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This article proposes to elaborate aesthetic judgment. The context is John Dadosky’s call for such an elaboration in light of the theological and philosophical import of a recovery of beauty. Following Dadosky’s suggestion that this be set within Lonergan’s appeal to interiority, the article signals two points in Dadosky’s program: patterns of experience and the role of cognitional operations. The article turns to Mikel Dufrenne’s work on the phenomenology of aesthetic experience. Based on this work, data is presented on behalf of configuring a pattern of cognitional operations that is specific to aesthetic experience and that exemplifies Lonergan’s general empirical pattern of cognitional operations: experience, understanding, judgment.

6. Philosophy and Theology: Volume > 26 > Issue: 2
James B. South Orcid-ID

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rahner papers

7. Philosophy and Theology: Volume > 26 > Issue: 2
Richard Shields

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This article responds to the article by R. R. Reno that appeared in the May 2013 issue of the journal First Things. In that article, Reno calls Rahner a restorationist, an integralist, and the “ultimate establishment theologian,” who reassured but failed to challenge the mind-set of the Church before Vatican II. Reno also claims that Rahner had a negative impact on the Church, blaming him for the many deficiencies Reno sees in contextual, feminist, liberation, and revisionist moral theology. The first part of this current article looks at the term intégrisme, and rebuts Reno’s suggestion that Rahner is an integralist. The second section explores Reno’s charge that “Rahner’s time has passed.” The third part examines the ecclesiologies of Reno and Rahner, highlighting the differences between the two and the implications for theology. The article concludes with a brief discussion of Rahner’s contribution to theology in his own right.
8. Philosophy and Theology: Volume > 26 > Issue: 2
Nancy Dallavalle

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Rahner’s work offers several starting points for Catholic theology’s necessary conversion on gender issues. His theology of the symbol sets the stage for an analysis of how “woman” functions in theological anthropology, and for a discussion of how “male” and “female” should be understood in the light of the critique of feminist thought. In short, how do we understand symbols, theologically, as expressive? Linking Rahner’s day and ours, I will then consider how Marian themes were treated by Lumen Gentium and Sacrosanctum Concilium, and how ecclesial questions since then further illustrate the ongoing struggle over the symbol “woman.” Finally, Rahner’s approach to conversion will be employed, as a way of illustrating the intimacy and ubiquity of sexism, given his sense that conversion engages not only isolated actions, but “the whole human being.”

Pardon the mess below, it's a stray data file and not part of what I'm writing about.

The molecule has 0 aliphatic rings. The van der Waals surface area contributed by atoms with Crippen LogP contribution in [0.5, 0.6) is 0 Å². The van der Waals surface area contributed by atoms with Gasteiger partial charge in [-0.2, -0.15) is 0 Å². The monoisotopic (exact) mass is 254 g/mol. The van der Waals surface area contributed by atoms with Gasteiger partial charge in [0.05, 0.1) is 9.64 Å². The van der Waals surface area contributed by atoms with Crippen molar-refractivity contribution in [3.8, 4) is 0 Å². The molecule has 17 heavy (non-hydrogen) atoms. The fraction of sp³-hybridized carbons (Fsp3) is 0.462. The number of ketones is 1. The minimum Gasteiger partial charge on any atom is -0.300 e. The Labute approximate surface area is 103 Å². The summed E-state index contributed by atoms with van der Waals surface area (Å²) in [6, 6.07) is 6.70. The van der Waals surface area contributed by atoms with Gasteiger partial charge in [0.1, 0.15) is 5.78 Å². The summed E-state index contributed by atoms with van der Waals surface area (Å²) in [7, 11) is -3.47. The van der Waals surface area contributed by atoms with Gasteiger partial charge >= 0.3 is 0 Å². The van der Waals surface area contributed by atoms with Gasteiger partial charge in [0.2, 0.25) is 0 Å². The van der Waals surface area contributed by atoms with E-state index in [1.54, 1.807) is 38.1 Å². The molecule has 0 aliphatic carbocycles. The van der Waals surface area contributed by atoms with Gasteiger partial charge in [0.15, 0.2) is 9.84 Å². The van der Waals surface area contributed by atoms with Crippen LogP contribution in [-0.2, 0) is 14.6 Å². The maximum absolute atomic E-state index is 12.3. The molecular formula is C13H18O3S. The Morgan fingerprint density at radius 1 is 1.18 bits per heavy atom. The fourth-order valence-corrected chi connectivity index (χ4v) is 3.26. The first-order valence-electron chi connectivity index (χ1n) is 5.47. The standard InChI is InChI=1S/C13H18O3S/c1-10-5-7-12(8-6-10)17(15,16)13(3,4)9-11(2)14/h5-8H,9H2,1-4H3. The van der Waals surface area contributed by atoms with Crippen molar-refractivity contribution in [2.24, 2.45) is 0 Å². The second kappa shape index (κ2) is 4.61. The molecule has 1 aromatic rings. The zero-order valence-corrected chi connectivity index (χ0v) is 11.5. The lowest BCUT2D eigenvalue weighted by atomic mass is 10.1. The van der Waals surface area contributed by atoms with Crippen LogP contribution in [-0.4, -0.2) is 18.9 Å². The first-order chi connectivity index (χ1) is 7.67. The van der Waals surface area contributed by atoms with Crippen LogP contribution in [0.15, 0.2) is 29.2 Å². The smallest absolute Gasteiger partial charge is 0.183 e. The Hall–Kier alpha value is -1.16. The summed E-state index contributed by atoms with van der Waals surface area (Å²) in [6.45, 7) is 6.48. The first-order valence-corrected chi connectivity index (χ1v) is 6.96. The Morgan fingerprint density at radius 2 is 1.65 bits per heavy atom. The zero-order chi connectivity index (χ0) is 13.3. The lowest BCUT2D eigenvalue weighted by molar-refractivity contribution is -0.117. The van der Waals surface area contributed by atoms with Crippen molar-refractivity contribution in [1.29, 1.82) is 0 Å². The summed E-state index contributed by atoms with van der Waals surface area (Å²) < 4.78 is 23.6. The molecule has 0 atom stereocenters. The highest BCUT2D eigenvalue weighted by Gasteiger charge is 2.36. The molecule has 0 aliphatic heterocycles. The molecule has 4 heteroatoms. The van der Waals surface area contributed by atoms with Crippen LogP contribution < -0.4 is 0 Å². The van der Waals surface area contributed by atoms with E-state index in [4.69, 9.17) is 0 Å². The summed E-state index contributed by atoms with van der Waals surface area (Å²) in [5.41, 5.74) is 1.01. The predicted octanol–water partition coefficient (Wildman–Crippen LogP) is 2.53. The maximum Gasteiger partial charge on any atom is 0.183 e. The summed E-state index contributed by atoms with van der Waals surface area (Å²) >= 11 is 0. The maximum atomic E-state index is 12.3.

9. Philosophy and Theology: Volume > 26 > Issue: 2
Mark F. Fischer

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Karl Rahner’s transcendental Christology examined the conditions for the possibility of faith in Christ and presented human nature as developing in response to God’s grace. This article affirms Rahner despite the critiques of Michel Henry, Roger Haight, John McDermott, Patrick Burke, and Donald Gelpi. Rahner’s Christology is not a phenomenology (Henry) but a theology that affirms God’s presence in history. To be sure, some critics have attacked Rahner for emphasizing God’s initiative and diminishing human responsibility (Haight) and for uncritically accepting Greek metaphysics (Gelpi). Yet Rahner rightly depicted Christ as a sacrament of the Father’s will, an event in history with consequences for all time. Other critics have accused him of obscuring the distinction between God and humanity (McDermott) and suggesting that there are two conscious subjects in Christ (Burke). This article accepts Rahner’s view of Jesus as both the presence of God’s Word and the human response to it.
10. Philosophy and Theology: Volume > 26 > Issue: 2
Richard Penaskovic